The Church, which is open to genuine scientific and technological progress, values the effort and sacrifice of those who with dedication and professionalism help to improve the quality of the service rendered to the sick, respecting their inviolable dignity. Every therapeutic procedure, all experimentation and every transplant must take into account this fundamental truth. Thus it is never licit to kill one human being in order to save another. And while palliative treatment in the final stage of life can be encouraged, avoiding a “treatment at all costs” mentality, it will never be permissible to resort to actions or omissions which by their nature or in the intention of the person acting are designed to bring about death.
5. My earnest hope for this Eleventh World Day of the Sick is that it will inspire in Dioceses and parishes a renewed commitment to the pastoral care of the sick. Proper attention must be given to the sick who remain at home, given that less and less time is actually being spent in hospital and the sick are often being entrusted to their own families. In countries without adequate health care facilities, even the terminally ill are left at home. Parish priests and all pastoral workers must be vigilant and ensure that the sick never lack the consoling presence of the Lord through the word of God and the Sacraments.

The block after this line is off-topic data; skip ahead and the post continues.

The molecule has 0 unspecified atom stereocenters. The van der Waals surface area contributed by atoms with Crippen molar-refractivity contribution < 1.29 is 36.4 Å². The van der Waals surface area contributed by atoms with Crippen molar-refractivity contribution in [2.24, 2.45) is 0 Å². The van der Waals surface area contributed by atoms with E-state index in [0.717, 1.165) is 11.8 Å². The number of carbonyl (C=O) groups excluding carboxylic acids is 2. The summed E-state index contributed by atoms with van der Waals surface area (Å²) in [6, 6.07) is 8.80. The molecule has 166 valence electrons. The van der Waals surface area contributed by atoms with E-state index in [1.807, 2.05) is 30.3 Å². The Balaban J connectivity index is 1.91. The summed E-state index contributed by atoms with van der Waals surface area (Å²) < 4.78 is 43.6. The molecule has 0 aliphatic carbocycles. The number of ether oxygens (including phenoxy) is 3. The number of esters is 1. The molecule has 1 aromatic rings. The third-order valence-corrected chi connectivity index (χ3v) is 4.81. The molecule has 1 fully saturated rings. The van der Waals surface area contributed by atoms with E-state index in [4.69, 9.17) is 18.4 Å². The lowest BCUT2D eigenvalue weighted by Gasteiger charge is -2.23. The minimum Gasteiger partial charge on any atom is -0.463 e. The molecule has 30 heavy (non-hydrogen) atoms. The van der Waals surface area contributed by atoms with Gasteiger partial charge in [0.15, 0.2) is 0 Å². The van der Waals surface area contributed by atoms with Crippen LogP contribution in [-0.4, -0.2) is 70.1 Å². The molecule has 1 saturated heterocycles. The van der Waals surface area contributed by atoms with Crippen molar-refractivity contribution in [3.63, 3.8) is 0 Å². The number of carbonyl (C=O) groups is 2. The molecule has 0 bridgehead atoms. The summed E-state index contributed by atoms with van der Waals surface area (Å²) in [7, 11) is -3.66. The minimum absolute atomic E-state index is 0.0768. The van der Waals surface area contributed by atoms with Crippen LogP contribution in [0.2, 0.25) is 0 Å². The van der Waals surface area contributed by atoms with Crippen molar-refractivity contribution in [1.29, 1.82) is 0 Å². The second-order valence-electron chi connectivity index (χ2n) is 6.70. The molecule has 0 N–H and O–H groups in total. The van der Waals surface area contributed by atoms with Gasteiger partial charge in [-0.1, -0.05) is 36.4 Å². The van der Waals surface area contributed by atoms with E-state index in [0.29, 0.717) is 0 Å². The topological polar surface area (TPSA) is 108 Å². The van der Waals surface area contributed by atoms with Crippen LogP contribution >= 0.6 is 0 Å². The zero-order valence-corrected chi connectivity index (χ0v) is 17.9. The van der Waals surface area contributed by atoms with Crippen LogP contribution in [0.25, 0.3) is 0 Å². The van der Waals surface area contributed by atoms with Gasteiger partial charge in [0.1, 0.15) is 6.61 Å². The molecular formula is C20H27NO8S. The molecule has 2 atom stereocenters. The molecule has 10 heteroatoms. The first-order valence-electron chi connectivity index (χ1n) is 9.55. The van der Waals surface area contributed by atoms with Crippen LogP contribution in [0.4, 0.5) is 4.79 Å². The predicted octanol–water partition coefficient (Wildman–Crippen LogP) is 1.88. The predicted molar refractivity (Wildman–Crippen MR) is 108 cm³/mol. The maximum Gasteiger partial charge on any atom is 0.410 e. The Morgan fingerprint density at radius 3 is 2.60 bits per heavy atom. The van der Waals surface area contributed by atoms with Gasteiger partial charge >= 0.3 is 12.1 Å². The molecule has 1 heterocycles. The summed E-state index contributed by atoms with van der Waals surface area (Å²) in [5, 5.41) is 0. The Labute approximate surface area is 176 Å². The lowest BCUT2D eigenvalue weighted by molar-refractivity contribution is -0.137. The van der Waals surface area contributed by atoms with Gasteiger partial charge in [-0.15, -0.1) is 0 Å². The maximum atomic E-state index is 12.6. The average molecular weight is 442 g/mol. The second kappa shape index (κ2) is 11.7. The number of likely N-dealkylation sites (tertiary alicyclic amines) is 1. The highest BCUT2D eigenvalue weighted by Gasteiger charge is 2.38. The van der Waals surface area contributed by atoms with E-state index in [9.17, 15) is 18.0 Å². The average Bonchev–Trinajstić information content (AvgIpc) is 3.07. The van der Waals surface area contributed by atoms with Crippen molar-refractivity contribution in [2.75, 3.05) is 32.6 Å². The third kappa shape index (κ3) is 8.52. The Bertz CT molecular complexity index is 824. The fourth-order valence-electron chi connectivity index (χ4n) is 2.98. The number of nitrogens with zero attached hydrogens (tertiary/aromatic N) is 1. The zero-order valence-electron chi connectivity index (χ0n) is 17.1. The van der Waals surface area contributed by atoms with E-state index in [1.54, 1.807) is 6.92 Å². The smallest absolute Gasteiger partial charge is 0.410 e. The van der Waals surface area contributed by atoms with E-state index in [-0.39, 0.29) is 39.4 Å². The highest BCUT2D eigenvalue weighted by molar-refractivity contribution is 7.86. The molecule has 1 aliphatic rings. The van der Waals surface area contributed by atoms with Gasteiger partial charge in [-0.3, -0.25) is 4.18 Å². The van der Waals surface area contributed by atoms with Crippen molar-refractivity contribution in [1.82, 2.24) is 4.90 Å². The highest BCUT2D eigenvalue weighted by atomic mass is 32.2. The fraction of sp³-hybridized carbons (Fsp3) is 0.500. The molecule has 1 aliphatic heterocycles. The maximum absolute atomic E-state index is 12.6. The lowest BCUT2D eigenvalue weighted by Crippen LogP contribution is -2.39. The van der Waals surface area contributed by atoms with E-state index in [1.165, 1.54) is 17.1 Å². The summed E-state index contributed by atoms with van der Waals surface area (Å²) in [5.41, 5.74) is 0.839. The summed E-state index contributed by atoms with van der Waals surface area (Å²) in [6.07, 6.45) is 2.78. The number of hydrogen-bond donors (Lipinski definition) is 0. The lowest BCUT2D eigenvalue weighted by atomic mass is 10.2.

Proper attention should be given to the pastoral aspect of health care in the formation of priests and religious. For it is in care for the sick more than in any other way that love is made concrete and a witness of hope in the Resurrection is offered.
6. Dear chaplains, religious, doctors, nurses, pharmacists, technicians, administrative personnel, social assistants, and volunteers: the World Day of the Sick offers a special opportunity to strive to be ever more generous disciples of Christ the Good Samaritan. Be aware of your identity and learn to recognize in those who suffer the Face of the sorrowful and glorious Lord. Be ready to bring help and hope especially to those afflicted with new diseases, such as AIDS, and with older diseases, such as tuberculosis, malaria, and leprosy.
Dear Brothers and Sisters who suffer in body or spirit, to you I express my heartfelt hope that you will learn to recognize and welcome the Lord who calls you to be witnesse
s to the Gospel of suffering, by looking with trust and love upon the Face of Christ Crucified (cf. Novo Millennio Ineunte, 16) and by uniting your sufferings to his.
I entrust you all to the Immaculate Virgin, our Lady of Guadalupe, Patroness of the Americas and Health of the Sick. May she hear the prayers that rise from the world of suffering, may she dry the tears of those in pain, may she stand beside those who are alone in their illness, and by her motherly intercession may she help believers who work in the field of health care to be credible witnesses to Christ’s love.
To each of you I affectionately impart my Blessing!
From the Vatican, 2 February 2003
[Version published in the official page of the 2003 World Day of the Sick, http://www.worlddayofthesick.org]